Sierra was the Division's investigative worker assigned to the case. She testified that after the anonymous phone call was received, two special response workers, Jessica Checo and Shaundra Plumey, arrived at the apartment around 3:45 a.m. They spoke to Kuruc, who advised that L.R. indicated that this was the first time she had left the children home alone, and that she had asked a friend to babysit but the friend never arrived.

L.R. told the special response workers that the children were asleep when she left for work around 11:30 p.m. L.R. indicated that a friend, "Irving", was supposed to come and watch the children but that he never arrived. She admitted that the children made her aware Irving never arrived, but that she could not afford to lose her job, so she remained at work.

The workers also spoke with the children. D.M. reported hearing a knocking on the door for a very long time, and that she was scared so she woke up her brother. They denied being left with anyone that evening after L.R. went to work. N.M. advised that sometimes the children would accompany their mother to work and sleep at the hotel, but other times they stayed home by themselves. Both children agreed that they had been staying home alone since their grandmother passed away in 2008.

Upon being assigned to the case the following day, Sierra requested that L.R. provide the contact information for Irving. L.R. declined to do so, and acknowledged that she had left the children home alone that evening. L.R. further advised Sierra that the children's father was not a reliable caretaker, and was behind on his child support payments.

L.R. testified that she had a babysitter, S.J., who watched the children from September 2009 until the third week of January 2010, when L.R. worked at the hotel. S.J. had a family emergency, and on the date in question L.R. had arranged for "Ivana" (not Irving), to watch the children. L.R. cited Ivana's status as an illegal alien as the reason she did not disclose her identity to the police or Sierra. L.R. explained that before leaving for work, she called Ivana around 11:20 p.m., who indicated that "I'm just a couple lights away from you." Relying on this conversation, L.R. then left for work, where she remained until she received a call from the police around 2:00 a.m.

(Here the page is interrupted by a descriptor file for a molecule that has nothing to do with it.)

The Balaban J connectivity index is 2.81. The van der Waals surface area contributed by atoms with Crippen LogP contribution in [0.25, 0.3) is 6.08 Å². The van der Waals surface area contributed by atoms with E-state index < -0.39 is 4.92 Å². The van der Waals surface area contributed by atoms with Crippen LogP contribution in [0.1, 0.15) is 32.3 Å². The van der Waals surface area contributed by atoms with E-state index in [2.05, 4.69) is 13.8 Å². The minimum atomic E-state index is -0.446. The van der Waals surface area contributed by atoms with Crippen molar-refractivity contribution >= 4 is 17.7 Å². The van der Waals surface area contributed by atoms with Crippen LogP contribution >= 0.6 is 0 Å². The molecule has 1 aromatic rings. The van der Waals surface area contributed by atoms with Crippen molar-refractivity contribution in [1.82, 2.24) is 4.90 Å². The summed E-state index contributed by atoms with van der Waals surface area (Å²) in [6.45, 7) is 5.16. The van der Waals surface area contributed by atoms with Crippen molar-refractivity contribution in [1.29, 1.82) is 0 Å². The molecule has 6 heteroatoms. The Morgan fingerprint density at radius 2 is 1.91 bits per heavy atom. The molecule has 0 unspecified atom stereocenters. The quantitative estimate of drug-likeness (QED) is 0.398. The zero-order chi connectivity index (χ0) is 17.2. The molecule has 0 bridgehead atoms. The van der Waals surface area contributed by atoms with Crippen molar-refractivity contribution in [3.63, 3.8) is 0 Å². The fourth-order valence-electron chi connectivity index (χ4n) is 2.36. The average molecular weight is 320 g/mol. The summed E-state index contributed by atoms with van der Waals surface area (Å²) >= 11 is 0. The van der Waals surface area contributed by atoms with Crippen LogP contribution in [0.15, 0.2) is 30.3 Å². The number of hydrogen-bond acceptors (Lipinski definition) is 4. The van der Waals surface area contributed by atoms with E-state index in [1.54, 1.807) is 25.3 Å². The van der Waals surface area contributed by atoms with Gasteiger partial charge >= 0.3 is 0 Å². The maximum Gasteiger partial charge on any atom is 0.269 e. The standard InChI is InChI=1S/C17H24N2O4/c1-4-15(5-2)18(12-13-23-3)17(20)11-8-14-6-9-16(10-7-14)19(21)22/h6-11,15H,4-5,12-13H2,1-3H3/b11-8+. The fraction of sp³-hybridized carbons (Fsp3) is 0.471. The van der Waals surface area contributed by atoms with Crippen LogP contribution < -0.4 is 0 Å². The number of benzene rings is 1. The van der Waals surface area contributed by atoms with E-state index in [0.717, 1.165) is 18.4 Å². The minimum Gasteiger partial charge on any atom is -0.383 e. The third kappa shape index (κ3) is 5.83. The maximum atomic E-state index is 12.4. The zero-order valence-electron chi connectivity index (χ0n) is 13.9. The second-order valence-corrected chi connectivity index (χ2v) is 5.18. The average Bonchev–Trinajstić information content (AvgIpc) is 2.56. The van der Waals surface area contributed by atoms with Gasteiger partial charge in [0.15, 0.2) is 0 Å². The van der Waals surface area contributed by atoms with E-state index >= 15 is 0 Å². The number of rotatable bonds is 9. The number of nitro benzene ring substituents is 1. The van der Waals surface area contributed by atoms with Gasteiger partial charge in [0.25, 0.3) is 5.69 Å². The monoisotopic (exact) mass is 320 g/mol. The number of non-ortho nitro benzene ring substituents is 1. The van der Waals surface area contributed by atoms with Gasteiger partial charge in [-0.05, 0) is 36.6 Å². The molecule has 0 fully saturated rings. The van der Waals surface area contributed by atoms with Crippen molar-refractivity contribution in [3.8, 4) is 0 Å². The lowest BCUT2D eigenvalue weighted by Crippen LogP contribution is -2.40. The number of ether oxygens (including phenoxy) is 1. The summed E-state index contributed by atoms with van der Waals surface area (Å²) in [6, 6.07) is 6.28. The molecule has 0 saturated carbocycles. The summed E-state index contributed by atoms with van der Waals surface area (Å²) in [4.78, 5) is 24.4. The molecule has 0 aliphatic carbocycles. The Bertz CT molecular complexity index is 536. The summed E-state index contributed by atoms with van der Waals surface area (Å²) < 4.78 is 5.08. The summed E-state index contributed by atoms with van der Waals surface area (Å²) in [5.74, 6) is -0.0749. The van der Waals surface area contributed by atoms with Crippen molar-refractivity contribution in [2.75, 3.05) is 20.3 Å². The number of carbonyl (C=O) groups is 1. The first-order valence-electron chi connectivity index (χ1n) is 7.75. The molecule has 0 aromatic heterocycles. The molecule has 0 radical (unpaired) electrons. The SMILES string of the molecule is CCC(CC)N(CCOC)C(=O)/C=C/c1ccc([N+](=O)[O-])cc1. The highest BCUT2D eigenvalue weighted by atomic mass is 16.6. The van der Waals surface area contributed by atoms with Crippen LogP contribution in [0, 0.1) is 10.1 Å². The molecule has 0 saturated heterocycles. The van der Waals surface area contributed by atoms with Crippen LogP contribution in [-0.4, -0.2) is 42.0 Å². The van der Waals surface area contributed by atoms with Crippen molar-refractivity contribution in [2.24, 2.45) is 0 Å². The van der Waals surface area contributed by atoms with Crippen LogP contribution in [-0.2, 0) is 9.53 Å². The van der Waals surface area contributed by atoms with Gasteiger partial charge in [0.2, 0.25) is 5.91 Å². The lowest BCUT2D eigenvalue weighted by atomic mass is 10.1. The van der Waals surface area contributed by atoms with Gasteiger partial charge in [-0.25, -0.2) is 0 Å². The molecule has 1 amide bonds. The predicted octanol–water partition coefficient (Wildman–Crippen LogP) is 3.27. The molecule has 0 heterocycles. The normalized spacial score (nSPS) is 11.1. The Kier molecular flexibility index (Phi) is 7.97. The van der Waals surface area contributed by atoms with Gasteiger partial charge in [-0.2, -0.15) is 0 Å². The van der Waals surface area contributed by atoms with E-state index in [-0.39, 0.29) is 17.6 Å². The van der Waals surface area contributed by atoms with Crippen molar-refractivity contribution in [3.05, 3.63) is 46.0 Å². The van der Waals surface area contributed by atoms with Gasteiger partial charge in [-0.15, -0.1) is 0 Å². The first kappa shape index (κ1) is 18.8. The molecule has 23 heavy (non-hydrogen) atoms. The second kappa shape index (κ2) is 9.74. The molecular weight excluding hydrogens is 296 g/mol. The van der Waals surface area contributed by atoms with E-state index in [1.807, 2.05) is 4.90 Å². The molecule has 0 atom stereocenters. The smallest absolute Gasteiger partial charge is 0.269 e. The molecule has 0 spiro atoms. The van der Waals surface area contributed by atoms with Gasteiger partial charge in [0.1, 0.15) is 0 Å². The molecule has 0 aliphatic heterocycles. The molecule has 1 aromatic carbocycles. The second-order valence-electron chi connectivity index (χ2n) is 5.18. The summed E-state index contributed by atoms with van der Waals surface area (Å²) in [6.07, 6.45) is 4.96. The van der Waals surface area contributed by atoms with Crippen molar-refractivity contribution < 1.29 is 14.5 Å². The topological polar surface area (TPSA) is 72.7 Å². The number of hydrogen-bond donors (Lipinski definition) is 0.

L.R. testified that although the front door to the apartment was locked, she left both the rear inner and outer doors unlocked so that Ivana could gain access. She did not remember whether she called home to find out if Ivana ever arrived. Nor did she recall telling the Division workers that she had called home and discovered the babysitter had not arrived, but then remained at work because she could not afford to get fired. L.R. denied leaving the children home alone on any prior occasion when she went to work at the hotel, and denied intentionally leaving them home alone on this occasion.

On April 20, 2012, the ALJ issued a comprehensive twenty-one page written decision setting forth detailed factual findings and legal conclusions. She noted that L.R. did not dispute that the children were home alone on the evening in question. Rather, the disputed facts centered on the circumstances surrounding that occurrence.

The ALJ was unable to conclude that the children were left home alone previously, finding that the children's statements to that effect were uncorroborated, and that the Division had previously investigated similar allegations and determined them to be unfounded. The judge noted, however, that L.R.'s testimony on this issue "raises some questions."

Next, as to the January 30, 2010 incident itself, the judge found that "[L.R.'s] testimony, and the statements which she made during the investigation [] regarding [Ivana], were not supported by persuasive evidence, and I do not give them substantial weight." The judge further characterized as "contradictory" L.R.'s testimony as to whether she had made arrangements with anyone to babysit that evening, and whether she had called home following her arrival at the hotel to ascertain whether the babysitter had arrived.